Gurley was the 10th overall pick of the St. Louis Rams, while Gordon went No. 15 to the San Diego Chargers. Gurley finished ninth in points as a rookie despite playing just 13 games, while Gordon failed to score a single touchdown and ranked as the RB48. Both backs went on to much greater things, of course, as Gurley was considered the top back in fantasy land in 2017-2018 before knee issues flared up and cost him both playing time and draft value. Even at just 26, his best days seem to be in the past. Gordon followed up his poor rookie campaign with finishes of RB7, RB5, and RB8. Now in Denver, he’s no longer considered “elite” but remains a No. 2 fantasy runner.
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The first runner off the board in the 2014 NFL Draft was Bishop Sankey, who went in the second round (No. 54 overall) to the Titans. Jeremy Hill went next to the Bengals, and Carlos Hyde went to the 49ers two picks later. Noe them excelled in the NFL.
No runners were picked in the first round of the 2013 draft, and the first back taken was Giovani Bernard in Round 2 (No. 37 overall). The second back taken was Le’Veon Bell (No. 48), who turned into a fantasy football superstar during his time with the Steelers.
Trent Richardson, Doug Martin, David Wilson
Richardson was the biggest name among running backs in the 2012 class, and it looked like he’d be worth the third overall pick after finishing his rookie season as the RB7. It all went downhill from there though, as Richardson was traded from the Browns to the Colts. He never rushed for more than 519 yards in Indianapolis and was out of the NFL after 2014. Martin was actually better than Richardson as a rookie, finishing second in points behind Adrian Peterson. He missed 15 games over the next two seasons but came back with an RB4 finish in 2015. He was mostly inconsistent as a fantasy option, though. Wilson never rushed for more than 358 yards in a single season in the pros as a neck injury cut his career short.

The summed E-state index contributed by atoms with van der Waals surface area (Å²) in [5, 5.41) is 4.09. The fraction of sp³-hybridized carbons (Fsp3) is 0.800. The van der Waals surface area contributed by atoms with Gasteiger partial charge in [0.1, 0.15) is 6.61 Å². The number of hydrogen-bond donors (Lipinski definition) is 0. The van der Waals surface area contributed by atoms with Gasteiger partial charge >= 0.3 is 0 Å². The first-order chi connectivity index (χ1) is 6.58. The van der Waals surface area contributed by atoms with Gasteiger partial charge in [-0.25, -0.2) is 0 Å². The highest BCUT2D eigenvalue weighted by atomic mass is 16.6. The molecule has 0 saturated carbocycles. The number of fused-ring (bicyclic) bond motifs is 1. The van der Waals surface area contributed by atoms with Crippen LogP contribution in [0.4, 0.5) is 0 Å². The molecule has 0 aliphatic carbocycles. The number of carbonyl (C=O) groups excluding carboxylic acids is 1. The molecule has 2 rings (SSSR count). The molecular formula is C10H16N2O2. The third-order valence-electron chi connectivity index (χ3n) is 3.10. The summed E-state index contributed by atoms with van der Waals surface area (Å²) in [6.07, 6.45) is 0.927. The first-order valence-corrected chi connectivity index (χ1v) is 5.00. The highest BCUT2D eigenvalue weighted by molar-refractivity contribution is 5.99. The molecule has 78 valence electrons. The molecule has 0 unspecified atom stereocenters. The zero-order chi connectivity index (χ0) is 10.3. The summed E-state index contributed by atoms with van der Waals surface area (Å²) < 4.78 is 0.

Ingram was the lone running back selected in the 2011 NFL Draft, and it took some time for him to make a significant fantasy impact. He was the RB47 as a rookie, RB40 as a sophomore, and RB63 while missing five games for the Saints in Year 3. He produced three 1,000-yard seasons in his next six years and emerged into a more reliable player in fantasy leagues up until this most recent season with the Ravens.
C.J. Spiller, Ryan Mathews, Jahvid Best
Spiller (No. 9), Mathews (No. 12), and Best (No. 30) were the top backs in the 2010 NFL Draft, but none of them became true fantasy stars. Mathews was the best of the bunch as rookies with an RB7 finish, while Spiller was the RB27, and Best was worst at RB41. Spiller had a breakout 2011 campaign with an RB6 finish, but it was the only season he lived up to his actual NFL draft hype. As for Best, he missed 10 games in NFL Year 2 in Detroit and never again made an impact for the Lions or fantasy footballers.
Since 2010, a total of 17 running backs have been drafted in the first round. Ten of them (59 percent) finished in the top 10 in fantasy points as rookies. The next best finishers were Jacobs (RB21) and Edwards-Helaire (RB22), while the remaining five didn’t have much value during their respective rookie campaigns. Still, 12 of 17 first-rounders were at least low-end No. 2 fantasy running backs based on their final season totals.
Digging a little deeper and leaving out the 2020's first-rounder (Edwards-Helaire), who has only one NFL season under his belt, we’ve seen a total of five running backs reach elite status at some point in their careers. That list includes Gurley, Gordon, Elliott, McCaffrey, and Barkley. Fournette has put up high-end totals twice in four seasons, and Ingram finished his career on a high note with the Saints and Ravens (2016-2019). Jacobs had an RB8 finish as an NFL sophomore and seemed to be a surefire top-15 pick in 2021 drafts, but that all changed when the Raiders decided to bring in the veteran Drake as a free agent this offseason. Sorry, but we now “hate the Drake.”
In all, only Penny, Michel, Wilson, and Best have been complete duds among first-round running backs in the last 10 years. Richardson and Spiller didn’t meet expectations, but each of them did at least have one top-10 fantasy season.
So, will there be any first-round running backs in the 2021 NFL Draft? Clemson's Travis Etienne and Alabama's Najee Harris seem like the best bets if you look at the draft experts. Javonte Williams out of North Carolina has snuck into the backend of some first-round mocks too. Whoever does have their name called in Round 1, the trend of backs being selected highly and finding success seems to be a positive one for managers.
Michael Fabiano is an award-winning fantasy football analyst on Sports Illustrated and a member of the Fantasy Sports Writers Association (FSWA) Hall of Fame. You can follow Michael on Twitter, Facebook, YouTube, and Instagram for all of the latest breaking fantasy football news and the best analysis in the business!